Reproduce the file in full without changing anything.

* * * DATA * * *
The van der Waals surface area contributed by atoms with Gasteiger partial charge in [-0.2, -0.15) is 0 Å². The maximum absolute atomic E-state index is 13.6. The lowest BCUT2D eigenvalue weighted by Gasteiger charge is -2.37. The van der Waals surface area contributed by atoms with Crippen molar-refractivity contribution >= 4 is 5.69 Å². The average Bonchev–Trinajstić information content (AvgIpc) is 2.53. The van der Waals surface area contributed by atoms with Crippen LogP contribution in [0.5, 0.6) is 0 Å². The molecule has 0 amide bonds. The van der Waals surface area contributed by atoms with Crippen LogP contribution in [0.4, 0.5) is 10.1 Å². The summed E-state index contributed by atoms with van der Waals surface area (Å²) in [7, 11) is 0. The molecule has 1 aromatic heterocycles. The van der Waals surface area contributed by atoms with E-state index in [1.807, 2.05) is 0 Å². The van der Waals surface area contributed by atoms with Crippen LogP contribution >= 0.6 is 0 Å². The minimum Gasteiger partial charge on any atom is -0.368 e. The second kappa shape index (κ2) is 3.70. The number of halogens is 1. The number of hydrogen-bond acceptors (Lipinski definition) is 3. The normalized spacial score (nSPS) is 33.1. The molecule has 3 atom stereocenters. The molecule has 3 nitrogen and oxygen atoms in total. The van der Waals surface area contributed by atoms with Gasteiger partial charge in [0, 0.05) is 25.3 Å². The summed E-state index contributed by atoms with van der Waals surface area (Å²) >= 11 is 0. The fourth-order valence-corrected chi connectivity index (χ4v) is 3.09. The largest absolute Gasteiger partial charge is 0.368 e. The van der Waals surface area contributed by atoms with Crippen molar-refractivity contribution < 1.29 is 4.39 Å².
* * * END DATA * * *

The van der Waals surface area contributed by atoms with Gasteiger partial charge in [-0.2, -0.15) is 0 Å². The maximum absolute atomic E-state index is 13.6. The lowest BCUT2D eigenvalue weighted by Gasteiger charge is -2.37. The van der Waals surface area contributed by atoms with Crippen molar-refractivity contribution >= 4 is 5.69 Å². The average Bonchev–Trinajstić information content (AvgIpc) is 2.53. The van der Waals surface area contributed by atoms with Crippen LogP contribution in [0.5, 0.6) is 0 Å². The molecule has 0 amide bonds. The van der Waals surface area contributed by atoms with Crippen LogP contribution in [0.4, 0.5) is 10.1 Å². The summed E-state index contributed by atoms with van der Waals surface area (Å²) in [7, 11) is 0. The molecule has 1 aromatic heterocycles. The van der Waals surface area contributed by atoms with E-state index in [1.807, 2.05) is 0 Å². The van der Waals surface area contributed by atoms with Crippen LogP contribution >= 0.6 is 0 Å². The minimum Gasteiger partial charge on any atom is -0.368 e. The second kappa shape index (κ2) is 3.70. The number of halogens is 1. The number of hydrogen-bond acceptors (Lipinski definition) is 3. The normalized spacial score (nSPS) is 33.1. The molecule has 3 atom stereocenters. The molecule has 3 nitrogen and oxygen atoms in total. The van der Waals surface area contributed by atoms with Gasteiger partial charge in [0, 0.05) is 25.3 Å². The summed E-state index contributed by atoms with van der Waals surface area (Å²) >= 11 is 0. The fourth-order valence-corrected chi connectivity index (χ4v) is 3.09. The largest absolute Gasteiger partial charge is 0.368 e. The van der Waals surface area contributed by atoms with Crippen molar-refractivity contribution < 1.29 is 4.39 Å².